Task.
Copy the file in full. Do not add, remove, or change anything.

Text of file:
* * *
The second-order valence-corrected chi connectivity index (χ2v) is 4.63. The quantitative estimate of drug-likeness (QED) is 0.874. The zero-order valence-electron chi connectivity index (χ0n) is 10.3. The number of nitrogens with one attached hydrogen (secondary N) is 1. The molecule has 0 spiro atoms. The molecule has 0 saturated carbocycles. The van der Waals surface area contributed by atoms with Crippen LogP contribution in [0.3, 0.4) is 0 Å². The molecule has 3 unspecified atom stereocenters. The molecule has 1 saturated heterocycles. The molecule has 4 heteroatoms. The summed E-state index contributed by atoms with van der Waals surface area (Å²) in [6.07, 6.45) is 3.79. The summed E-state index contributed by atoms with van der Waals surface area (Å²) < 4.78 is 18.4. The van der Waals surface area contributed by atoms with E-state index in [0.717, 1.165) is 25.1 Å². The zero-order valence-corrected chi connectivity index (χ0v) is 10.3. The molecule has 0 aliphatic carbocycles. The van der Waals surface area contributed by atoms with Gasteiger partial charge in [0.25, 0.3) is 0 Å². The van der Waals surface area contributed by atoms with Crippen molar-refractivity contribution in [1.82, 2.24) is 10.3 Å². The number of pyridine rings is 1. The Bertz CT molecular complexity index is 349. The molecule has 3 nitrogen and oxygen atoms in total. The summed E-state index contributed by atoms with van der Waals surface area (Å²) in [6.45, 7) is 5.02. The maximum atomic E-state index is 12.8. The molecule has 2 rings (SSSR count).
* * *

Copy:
The second-order valence-corrected chi connectivity index (χ2v) is 4.63. The quantitative estimate of drug-likeness (QED) is 0.874. The zero-order valence-electron chi connectivity index (χ0n) is 10.3. The number of nitrogens with one attached hydrogen (secondary N) is 1. The molecule has 0 spiro atoms. The molecule has 0 saturated carbocycles. The van der Waals surface area contributed by atoms with Crippen LogP contribution in [0.3, 0.4) is 0 Å². The molecule has 3 unspecified atom stereocenters. The molecule has 1 saturated heterocycles. The molecule has 4 heteroatoms. The summed E-state index contributed by atoms with van der Waals surface area (Å²) in [6.07, 6.45) is 3.79. The summed E-state index contributed by atoms with van der Waals surface area (Å²) < 4.78 is 18.4. The van der Waals surface area contributed by atoms with E-state index in [0.717, 1.165) is 25.1 Å². The zero-order valence-corrected chi connectivity index (χ0v) is 10.3. The molecule has 0 aliphatic carbocycles. The van der Waals surface area contributed by atoms with Gasteiger partial charge in [0.25, 0.3) is 0 Å². The van der Waals surface area contributed by atoms with Crippen molar-refractivity contribution in [1.82, 2.24) is 10.3 Å². The number of pyridine rings is 1. The Bertz CT molecular complexity index is 349. The molecule has 3 nitrogen and oxygen atoms in total. The summed E-state index contributed by atoms with van der Waals surface area (Å²) in [6.45, 7) is 5.02. The maximum atomic E-state index is 12.8. The molecule has 2 rings (SSSR count).